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For where two or three are gathered in my name I am among them

Matthew 18:20. Does that mean if only one person is praying God is not with us? I know I am picking apart the bible but when a passage is quoted I look it up and then I get curious.

 
Anonymous

Asked by Anonymous at 9:37 PM on Apr. 29, 2009 in Religion & Beliefs

This question is closed.
Answers (10)
  • well thanks for helping me out. I get so irritated with pissed off atheist having to debunk the Christian Bible. The question is getting closed since certain people are more interested in proving Christianity wrong than letting a discussion going.

    Start you own post about Thomas post hijacker!
    Anonymous

    Answer by Anonymous at 8:15 AM on Apr. 30, 2009

  • These words of Jesus follow his discussion of the procedure that should be followed if a servant of God has a major “fault” to take up with his brother. (Verses 15-17) This could lead to the charge being taken up by the “congregation” in that the matter would come before the responsible brothers in the congregation for review and judgment. If the charge was proved true and sufficiently gross, with the individual showing no repentance, the result would be that this one would be considered as “a man of the nations and as a tax collector.” He would be disfellowshiped. All of this, of course, would require deliberations. And these deliberations are what Jesus had reference to in verses 18 to 20.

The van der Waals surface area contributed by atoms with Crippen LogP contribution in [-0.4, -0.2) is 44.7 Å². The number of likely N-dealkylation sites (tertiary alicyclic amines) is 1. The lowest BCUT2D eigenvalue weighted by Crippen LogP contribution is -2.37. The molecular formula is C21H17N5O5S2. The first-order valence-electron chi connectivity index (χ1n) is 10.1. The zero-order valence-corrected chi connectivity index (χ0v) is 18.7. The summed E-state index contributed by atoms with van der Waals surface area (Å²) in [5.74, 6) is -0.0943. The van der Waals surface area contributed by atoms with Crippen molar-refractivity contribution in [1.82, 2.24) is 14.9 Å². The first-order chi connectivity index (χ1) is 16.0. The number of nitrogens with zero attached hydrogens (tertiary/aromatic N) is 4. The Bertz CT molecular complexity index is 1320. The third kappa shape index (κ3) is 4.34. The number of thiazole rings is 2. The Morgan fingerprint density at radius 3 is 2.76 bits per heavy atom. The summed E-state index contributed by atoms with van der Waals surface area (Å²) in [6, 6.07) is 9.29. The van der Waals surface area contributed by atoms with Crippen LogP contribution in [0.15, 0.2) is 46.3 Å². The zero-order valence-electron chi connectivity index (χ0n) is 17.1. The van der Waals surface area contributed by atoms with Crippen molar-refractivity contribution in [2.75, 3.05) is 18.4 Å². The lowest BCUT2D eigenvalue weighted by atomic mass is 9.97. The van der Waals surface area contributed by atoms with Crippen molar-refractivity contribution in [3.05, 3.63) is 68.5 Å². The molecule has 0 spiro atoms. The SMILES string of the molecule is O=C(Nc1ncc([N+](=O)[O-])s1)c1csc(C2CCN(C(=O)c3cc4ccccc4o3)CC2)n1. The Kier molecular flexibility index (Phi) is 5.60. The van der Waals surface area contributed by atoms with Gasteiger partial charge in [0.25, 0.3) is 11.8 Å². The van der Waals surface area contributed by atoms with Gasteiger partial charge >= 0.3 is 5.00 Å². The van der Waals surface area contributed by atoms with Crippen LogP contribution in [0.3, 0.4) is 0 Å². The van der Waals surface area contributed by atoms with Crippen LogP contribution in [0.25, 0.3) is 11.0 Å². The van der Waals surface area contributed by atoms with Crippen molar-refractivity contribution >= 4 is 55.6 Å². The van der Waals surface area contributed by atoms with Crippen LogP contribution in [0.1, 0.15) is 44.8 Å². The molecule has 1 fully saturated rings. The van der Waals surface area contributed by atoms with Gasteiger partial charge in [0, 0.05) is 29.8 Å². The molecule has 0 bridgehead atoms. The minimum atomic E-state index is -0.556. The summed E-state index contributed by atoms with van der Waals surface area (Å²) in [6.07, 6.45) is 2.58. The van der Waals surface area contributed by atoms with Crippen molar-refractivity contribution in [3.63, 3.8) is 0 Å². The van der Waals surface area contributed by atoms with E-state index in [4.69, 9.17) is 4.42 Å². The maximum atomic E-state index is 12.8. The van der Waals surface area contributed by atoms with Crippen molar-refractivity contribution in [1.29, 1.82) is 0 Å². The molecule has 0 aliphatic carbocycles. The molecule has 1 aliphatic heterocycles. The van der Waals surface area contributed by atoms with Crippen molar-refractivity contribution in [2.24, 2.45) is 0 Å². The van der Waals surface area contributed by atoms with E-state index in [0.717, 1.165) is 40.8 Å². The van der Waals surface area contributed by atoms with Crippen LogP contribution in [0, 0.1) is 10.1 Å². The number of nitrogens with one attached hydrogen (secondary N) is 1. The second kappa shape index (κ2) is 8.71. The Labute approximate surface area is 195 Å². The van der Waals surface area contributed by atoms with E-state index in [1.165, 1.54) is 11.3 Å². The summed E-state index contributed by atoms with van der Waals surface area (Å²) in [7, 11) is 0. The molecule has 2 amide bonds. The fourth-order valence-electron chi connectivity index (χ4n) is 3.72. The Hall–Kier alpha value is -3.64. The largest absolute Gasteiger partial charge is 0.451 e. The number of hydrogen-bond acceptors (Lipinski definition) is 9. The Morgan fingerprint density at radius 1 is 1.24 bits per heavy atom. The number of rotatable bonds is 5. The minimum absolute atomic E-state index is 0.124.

lisarose45

    Answer by lisarose45 at 9:41 PM on Apr. 29, 2009

  • Sounds similar to a passage in the Gospel of Thomas:

    (30) Jesus said, "Where there are three gods, they are gods. Where there are two or one, I am with him."
    Anonymous

    Answer by Anonymous at 9:46 PM on Apr. 29, 2009

  • ANON:Sounds similar to a passage in the Gospel of Thomas: (30) Jesus said, "Where there are three gods, they are gods. Where there are two or one, I am with him."


    So do you think Thomas meant that Jesus called his followers gods?

    lisarose45

    Answer by lisarose45 at 9:48 PM on Apr. 29, 2009

  • I do not understand that at all. I have and right now I am reading 15-10 which talks about reproving another who sins.

    15If another member of the Church sins against you go and point out the fault when the two of you are alone. If the member listens to you you have regained that one.16 but if you are not listened to take one or two others along with you so that every word may be confirmed by the evidence of two or three witnesses. 17 If the member refused to listen to them, tell it to the church, and if the offender refused to listen even to the church let such a one be to you as a gentile and tax collector. 18truly I tell you if two of you agree on earth about anything you ask, it will be done for you by my father in heaven. 20 For where two or three are gathered in my name I am there among them.
    Anonymous

    Answer by Anonymous at 9:53 PM on Apr. 29, 2009